Don't Let Cleaning Summer's Stickiest Messes Ruin Your Summer Fun

When the weather turns hot, it’s time for summer treats like popsicles, lemonade and ice cream. Throw in those year-round kids’ favorites like candy and gum, and you could spend a good part of your summer cleaning up sticky messes. Kids are great at making messes, but not so great at cleaning them up. Keep your kids happy and your house clean when you use these tips for cleaning summer’s stickiest messes.  

Keep Your Cool Over Popsicle Messes

Popsicles keep kids cool and happy, but when they start melting all over the carpet or furniture, they’re not a favorite to clean up. To remove a popsicle stain from upholstery or carpeting, dampen the stain with dishwashing liquid. Then, place a white terry cloth towel over the stain and run over the towel with a hot iron and the cloth will soak up most of the stain. Any remaining stain can usually be removed with dish soap and water. For popsicle drips on floors, wipe up immediately with a damp cloth until it’s no longer sticky.

For popsicle messes on clothes, rinse the stain with cold water. Apply stain remover and let it sit for about 30 minutes. Wash the clothes as you usually do, and the stain should disappear. Stubborn stains may need a dab of ammonia to get all the dye out. Whatever you do, don’t dry the clothing until the stain is completely gone or the heat from the dryer could set the stain for good.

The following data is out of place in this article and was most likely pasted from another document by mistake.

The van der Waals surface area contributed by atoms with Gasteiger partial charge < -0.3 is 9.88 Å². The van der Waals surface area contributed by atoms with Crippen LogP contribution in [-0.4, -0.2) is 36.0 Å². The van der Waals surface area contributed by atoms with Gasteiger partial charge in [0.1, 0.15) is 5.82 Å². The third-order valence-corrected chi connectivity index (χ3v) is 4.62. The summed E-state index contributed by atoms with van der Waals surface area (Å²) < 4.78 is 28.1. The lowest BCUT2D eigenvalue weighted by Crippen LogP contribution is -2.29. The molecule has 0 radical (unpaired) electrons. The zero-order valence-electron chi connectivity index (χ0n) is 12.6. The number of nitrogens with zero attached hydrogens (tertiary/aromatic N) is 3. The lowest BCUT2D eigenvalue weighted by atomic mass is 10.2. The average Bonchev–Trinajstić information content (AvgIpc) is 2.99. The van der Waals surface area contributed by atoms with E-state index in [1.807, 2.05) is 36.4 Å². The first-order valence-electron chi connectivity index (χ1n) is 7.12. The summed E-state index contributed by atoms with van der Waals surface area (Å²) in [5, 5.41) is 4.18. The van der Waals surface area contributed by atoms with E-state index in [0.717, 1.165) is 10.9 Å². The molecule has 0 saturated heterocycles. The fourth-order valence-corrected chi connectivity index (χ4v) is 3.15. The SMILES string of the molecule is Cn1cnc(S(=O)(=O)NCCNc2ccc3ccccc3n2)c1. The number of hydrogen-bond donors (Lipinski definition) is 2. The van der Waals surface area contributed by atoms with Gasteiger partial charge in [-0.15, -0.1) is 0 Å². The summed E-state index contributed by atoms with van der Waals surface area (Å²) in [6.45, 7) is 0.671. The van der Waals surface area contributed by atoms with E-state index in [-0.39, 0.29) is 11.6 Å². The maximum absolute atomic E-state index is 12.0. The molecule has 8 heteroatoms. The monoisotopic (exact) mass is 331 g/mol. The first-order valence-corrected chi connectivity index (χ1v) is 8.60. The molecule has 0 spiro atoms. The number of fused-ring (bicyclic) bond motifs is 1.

First Aid for Lemonade and Juice Spills

Summer means lemonade stands and juice boxes — and plenty of spills. Cleaning summer’s stickiest messes like these sugary drinks doesn’t have to be a big deal. Use a paper towel first to get up as much as you can and then use a microfiber cloth with warm water. For spills you don’t get to right away, scrub with your damp cloth.

If the kids spill juice or lemonade on upholstery or carpet, blot up as much as you can with a paper towel to keep the dye from setting. Then use a dampened cloth to gently loosen up the rest and blot, don’t rub, until the stain is clean. Most drink spills on clothing can be handled by soaking the stain with spot remover and then washing as usual. Make sure you take care of the mess as soon as you notice it to prevent the stain from setting.  

Ice Cream, You Scream!

You can’t have summer without ice cream, and this sweet frozen treat melts faster than you can scream “No!” It’s probably on your kids’ hands and clothes as soon as they take the first bite, and who knows where it will end up next. Most upholstery, carpet and clothing can be handled with the same treatment.

If the stain has dried, soak it with cold water for about 10 minutes. Avoid hot water which will set a protein stain like ice cream. Dab the stain gently every few minutes to blot up the loosened residue. If you can still see any remains of the stain, rub liquid laundry detergent into the stained area and let it sit for 30 minutes. Finally, rinse the mess with cold water and dab dry. If the clothing needs more work, spray spot remover on the stain and wash as you usually do.

Spilled Milk? Hold Those Tears

“Don’t cry over spilled milk.” is a familiar saying for many of us, but don’t let the fear of spilled milk and sour odors make you tear up. Here’s how to handle this sticky, stinky mess. For seat cushions, if you get to the stain while it’s still wet, soak up as much as you can with a towel and remove the cushion cover if possible. Use a damp cloth with dish soap to clean the remaining milk or toss it in the washer if the fabric allows it. Your goal is to keep as much of the spilled milk as possible from soaking into the foam part of the cushion.